If manhood can ring true only in a sacred space, then its inhabitants are, frankly, deified, and intrusion upon that space would be unacceptable. By this logic French’s Polaroids depict a sort of man cave, and his publications constitute an off-limits boys’ club. The drawings that ensued from French’s snapshots were to be consumed in private, for select eyes only, since they were subscription-based, marketed toward a gay male audience. Furthermore, the models’ alignment with now hackneyed male archetypes like construction workers and cops, in a way, confirm masculinity’s fragility. I’m mildly heartbroken to discover that we might need, on some level, that macho straight-guy caricature to take comfort in the fact that, yes, we are men.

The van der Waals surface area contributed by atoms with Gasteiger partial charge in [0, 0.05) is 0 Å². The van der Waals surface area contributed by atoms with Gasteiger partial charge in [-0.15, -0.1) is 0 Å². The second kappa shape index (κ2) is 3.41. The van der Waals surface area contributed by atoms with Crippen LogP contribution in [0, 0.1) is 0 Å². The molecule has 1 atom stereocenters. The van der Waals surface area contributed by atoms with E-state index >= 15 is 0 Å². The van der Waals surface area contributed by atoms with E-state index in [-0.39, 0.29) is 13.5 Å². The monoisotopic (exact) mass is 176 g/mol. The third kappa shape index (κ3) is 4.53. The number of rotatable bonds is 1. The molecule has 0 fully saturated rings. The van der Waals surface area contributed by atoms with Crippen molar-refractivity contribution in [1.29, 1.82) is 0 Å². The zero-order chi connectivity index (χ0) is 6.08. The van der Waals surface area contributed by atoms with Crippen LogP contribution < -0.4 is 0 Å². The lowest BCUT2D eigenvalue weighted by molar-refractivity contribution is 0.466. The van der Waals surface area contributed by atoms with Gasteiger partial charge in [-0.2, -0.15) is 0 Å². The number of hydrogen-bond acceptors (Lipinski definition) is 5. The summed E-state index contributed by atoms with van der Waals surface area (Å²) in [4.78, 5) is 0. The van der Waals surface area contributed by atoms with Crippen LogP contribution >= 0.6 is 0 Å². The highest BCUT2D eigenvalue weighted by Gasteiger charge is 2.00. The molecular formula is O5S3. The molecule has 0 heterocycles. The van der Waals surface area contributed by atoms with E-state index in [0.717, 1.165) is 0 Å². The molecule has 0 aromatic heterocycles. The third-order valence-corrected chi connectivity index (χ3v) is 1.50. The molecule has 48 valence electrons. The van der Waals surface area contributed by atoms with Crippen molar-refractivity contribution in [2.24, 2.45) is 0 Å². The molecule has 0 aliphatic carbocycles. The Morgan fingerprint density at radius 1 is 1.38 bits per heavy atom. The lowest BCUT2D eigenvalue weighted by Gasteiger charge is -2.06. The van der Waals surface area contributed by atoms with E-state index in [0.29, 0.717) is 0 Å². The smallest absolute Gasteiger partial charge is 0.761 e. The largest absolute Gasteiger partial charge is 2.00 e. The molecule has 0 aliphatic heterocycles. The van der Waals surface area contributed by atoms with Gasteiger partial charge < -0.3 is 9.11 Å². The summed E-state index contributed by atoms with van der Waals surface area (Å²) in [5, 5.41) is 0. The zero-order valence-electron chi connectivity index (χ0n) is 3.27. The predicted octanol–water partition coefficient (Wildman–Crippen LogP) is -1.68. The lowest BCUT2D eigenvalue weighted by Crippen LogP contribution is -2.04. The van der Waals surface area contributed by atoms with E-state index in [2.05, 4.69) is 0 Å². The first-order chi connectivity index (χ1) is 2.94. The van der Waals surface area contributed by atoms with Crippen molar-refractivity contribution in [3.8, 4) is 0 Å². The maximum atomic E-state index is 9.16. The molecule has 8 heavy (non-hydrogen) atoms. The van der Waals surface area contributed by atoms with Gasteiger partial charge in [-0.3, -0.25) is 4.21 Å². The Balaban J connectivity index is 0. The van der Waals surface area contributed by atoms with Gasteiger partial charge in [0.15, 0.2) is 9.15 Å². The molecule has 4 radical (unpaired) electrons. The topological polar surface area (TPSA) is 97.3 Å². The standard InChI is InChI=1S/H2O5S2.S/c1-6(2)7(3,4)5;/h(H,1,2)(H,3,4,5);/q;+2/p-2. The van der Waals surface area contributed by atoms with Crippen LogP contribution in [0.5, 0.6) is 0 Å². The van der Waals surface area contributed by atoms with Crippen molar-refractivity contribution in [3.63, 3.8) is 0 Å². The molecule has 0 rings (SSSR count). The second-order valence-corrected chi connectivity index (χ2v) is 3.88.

But there can certainly be power in the assertion of a queer sexuality, in the articulation of one’s desire. Learning the language of that desire is not a singular path, and, to play devil’s advocate, French’s images can rightfully populate some of them, be they trite or timeless. In later works, the models recall the attributes of Greek gods (homo cultural undertones intended), only cementing this deification, and reinforcing the idea that their environment is sacred. French, like the men’s candle company, suggested a private world, where his inhabitants are an elite. In 2013, Antinous Press published Tinker, Tailor, Soldier, Sailor: Jim French Polaroids, which was accompanied by an exhibition at ClampArt in New York. As sources for future drawings, the pictures feel spontaneous and uninhibited, but also secretive, made in a makeshift studio. The Polaroids, at least in 2015, feel blatantly homoerotic — leather and the confident splaying of rear ends abound. But the men look hyper-masculine, downright hetero. French would go on to take pictures that spoke the language of the normative ideal (straight, white, conventionally impeccable) men, and oftentimes the models themselves were straight. I shudder at the remark by photographer Mark Henderson, who, in his foreword to The Jim French Diaries, deemed French’s now coined “Colt Man” as “a god-like symbol of a type of ideal manhood that has become an enduring part of the gay cultural ethos.” Jim French in effect hijacked a straight visual language, subtly coding it for a gay audience.